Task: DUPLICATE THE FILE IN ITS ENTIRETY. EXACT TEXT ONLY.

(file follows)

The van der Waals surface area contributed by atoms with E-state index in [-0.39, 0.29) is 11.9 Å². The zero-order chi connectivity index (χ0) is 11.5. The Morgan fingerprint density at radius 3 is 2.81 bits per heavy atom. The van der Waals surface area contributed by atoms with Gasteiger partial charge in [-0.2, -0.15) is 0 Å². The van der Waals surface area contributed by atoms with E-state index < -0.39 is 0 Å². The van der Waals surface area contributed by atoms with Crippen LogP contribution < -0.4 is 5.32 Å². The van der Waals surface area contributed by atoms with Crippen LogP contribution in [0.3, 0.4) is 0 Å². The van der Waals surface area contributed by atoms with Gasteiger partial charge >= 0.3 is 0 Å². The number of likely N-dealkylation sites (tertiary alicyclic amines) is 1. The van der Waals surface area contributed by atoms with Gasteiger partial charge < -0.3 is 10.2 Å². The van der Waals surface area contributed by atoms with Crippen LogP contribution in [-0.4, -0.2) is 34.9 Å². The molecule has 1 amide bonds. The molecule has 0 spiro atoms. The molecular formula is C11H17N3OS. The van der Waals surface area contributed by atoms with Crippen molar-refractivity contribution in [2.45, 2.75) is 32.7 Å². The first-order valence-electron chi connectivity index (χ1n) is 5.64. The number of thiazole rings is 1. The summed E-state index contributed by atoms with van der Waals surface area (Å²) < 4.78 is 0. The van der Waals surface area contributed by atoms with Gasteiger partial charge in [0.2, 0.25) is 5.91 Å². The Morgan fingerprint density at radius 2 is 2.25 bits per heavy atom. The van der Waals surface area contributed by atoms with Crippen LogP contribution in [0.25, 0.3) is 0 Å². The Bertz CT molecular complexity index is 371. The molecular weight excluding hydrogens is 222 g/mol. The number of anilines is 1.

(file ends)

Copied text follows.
The van der Waals surface area contributed by atoms with E-state index in [-0.39, 0.29) is 11.9 Å². The zero-order chi connectivity index (χ0) is 11.5. The Morgan fingerprint density at radius 3 is 2.81 bits per heavy atom. The van der Waals surface area contributed by atoms with Gasteiger partial charge in [-0.2, -0.15) is 0 Å². The van der Waals surface area contributed by atoms with E-state index < -0.39 is 0 Å². The van der Waals surface area contributed by atoms with Crippen LogP contribution < -0.4 is 5.32 Å². The van der Waals surface area contributed by atoms with Crippen LogP contribution in [0.3, 0.4) is 0 Å². The van der Waals surface area contributed by atoms with Gasteiger partial charge >= 0.3 is 0 Å². The number of likely N-dealkylation sites (tertiary alicyclic amines) is 1. The van der Waals surface area contributed by atoms with Gasteiger partial charge < -0.3 is 10.2 Å². The van der Waals surface area contributed by atoms with Crippen LogP contribution in [-0.4, -0.2) is 34.9 Å². The molecule has 1 amide bonds. The molecule has 0 spiro atoms. The molecular formula is C11H17N3OS. The van der Waals surface area contributed by atoms with Crippen molar-refractivity contribution in [2.45, 2.75) is 32.7 Å². The first-order valence-electron chi connectivity index (χ1n) is 5.64. The number of thiazole rings is 1. The summed E-state index contributed by atoms with van der Waals surface area (Å²) < 4.78 is 0. The van der Waals surface area contributed by atoms with Gasteiger partial charge in [0.2, 0.25) is 5.91 Å². The Morgan fingerprint density at radius 2 is 2.25 bits per heavy atom. The van der Waals surface area contributed by atoms with Crippen LogP contribution in [0.25, 0.3) is 0 Å². The Bertz CT molecular complexity index is 371. The molecular weight excluding hydrogens is 222 g/mol. The number of anilines is 1.